Really great and thought provoking handwritten spread by Tom Sachs.
(via Austin Kleon)
Google Ventures’ Jake Knapp created the sprint process that provides the title of the book, which he co-authored with Google Ventures’ John Zeratsky and Braden Kowitz. The sprint is a method, as the book’s subtitle promises, to help “solve big problems and test new ideas in just five days.”
To do that, a small group of a company’s key players devotes one full work week to prototyping and testing a new idea. But how do you get these busy people to focus on solutions for just one issue? And for five days?
Ban all electronic devices from the work sessions.
And, as Knapp said in a recent interview, “Start on paper.”
The time has finally come! We now bring you the full 2017 lineup scheduled for release on September 1st. There are 79 total designs, so please take your time looking through them all!
It’s that time of the year! I’ve used the Hobonichi Techo for my journal and daily log for years now. The folks at 1101 are previewing this year’s lineup of planners and accessories leading up to the release. If you’re a Techo fan this is one to put on the calendar.
Cleaning my office.
Here's a bunch of My Shot drafts.
Songs take time. pic.twitter.com/nL5RntS3EA
— Lin-Manuel Miranda (@Lin_Manuel) August 16, 2016
Mr. Miranda tweeted a whole bunch of shots of handwritten lyrics for the hit musical Hamilton today. Including some lyrics that didn’t make the cut. So cool! worth reading through his stream today.
Chemistry was a young scientific field in the 1500s, so the locals couldn’t have known exactly what they found. They did notice one crucial fact about the new material: the graphite made a darker mark on paper than lead, which had been used in styluses since Roman times. So they called it black lead. English people cut graphite into chunks and put it into sticks that could be used to write. They wrapped the sticks in paper or string and sold them on the street. This new tool was called the pencil—a name derived from pencillum, the Latin for a fine brush. Making your mark would never be the same.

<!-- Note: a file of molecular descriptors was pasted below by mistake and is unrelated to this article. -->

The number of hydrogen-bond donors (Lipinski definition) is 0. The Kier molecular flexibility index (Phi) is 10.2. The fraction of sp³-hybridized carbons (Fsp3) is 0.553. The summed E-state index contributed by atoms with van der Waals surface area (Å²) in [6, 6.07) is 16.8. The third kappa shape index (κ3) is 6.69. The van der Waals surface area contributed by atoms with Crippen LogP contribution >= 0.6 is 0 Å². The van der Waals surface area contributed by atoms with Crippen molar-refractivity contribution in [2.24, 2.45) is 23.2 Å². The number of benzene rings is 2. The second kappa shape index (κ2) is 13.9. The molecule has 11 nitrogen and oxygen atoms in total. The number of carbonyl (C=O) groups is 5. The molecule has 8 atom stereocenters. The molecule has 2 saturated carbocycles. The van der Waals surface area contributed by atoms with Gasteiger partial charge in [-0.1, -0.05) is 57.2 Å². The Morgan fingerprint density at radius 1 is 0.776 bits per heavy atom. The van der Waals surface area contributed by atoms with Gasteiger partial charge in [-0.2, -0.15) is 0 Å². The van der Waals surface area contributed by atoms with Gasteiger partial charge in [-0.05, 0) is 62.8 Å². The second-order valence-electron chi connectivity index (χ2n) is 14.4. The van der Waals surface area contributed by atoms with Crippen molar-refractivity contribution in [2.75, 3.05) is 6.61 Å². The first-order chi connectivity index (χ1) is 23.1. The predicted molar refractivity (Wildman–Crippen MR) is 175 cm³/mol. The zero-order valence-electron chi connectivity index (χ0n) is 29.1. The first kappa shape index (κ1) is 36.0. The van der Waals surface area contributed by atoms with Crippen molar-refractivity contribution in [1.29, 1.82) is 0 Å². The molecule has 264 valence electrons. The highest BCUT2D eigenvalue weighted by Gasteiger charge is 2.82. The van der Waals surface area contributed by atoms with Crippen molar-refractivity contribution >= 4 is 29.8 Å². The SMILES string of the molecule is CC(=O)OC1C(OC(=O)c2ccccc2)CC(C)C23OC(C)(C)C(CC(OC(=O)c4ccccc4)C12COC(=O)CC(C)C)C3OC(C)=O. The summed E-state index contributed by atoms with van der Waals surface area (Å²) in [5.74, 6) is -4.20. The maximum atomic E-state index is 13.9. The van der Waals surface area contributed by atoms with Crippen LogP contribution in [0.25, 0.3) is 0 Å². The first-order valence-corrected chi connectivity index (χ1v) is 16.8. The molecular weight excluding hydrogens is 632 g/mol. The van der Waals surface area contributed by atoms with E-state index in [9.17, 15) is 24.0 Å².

An excellent primer on the history of the pencil.
Sometime in the fall of last year I began to draw my calendar.
My weeks were packed with a series of interlocking jobs and I couldn’t keep them straight. Tiny calendars on my computer weren’t cutting it. I needed something tangible — I needed a calendar-as-artifact.
I love the idea of this.
(via Chris Bowler)
Every nerdy note taker has their own philosophy and system for taking notes. I won’t bore you with mine, but I do want to share a basic principle of note taking that is often ignored in even the nerdiest of circles.
Concentrate on streamlining input, not output.
And, hence, why I take notes by hand. I find it the most friction free and possibility rich of any other available option.
We have the 725, modeled after Bob Dylan’s guitar; the 211, a tribute to John Muir; the 1138, a movie reference to a George Lucas film; the 24 for John Steinbeck; and most recently, the beautiful be-Yankeed Volume 56 for Joe DiMaggio.
These are all fantastic tributes, and I love the story behind them. But they represent just one demographic of those who made history. What about a pencil that Blackwing fans who are women, or people of color?
Hmmm… As a person of color myself (African-American) I agree. I think of great writers like Langston Hughes or Ralph Ellison (who is a cousin of mine, by the way) who are equally deserving. I suggested James Audubon to Andy as another good potential pick because a lot of people don’t know that he was of partial African heritage (his Mother was Black). No matter what, I support this effort.
If you write with a pencil you get three different sights at it to see if the reader is getting what you want him to. First when you read it over; then when it is typed you get another chance to improve it, and again in the proof. Writing it first in pencil gives you one-third more chance to improve it. That is .333, which is a damned good average for a hitter.
— Ernest Hemingway, on why he always wrote his first drafts by hand with pencil and paper.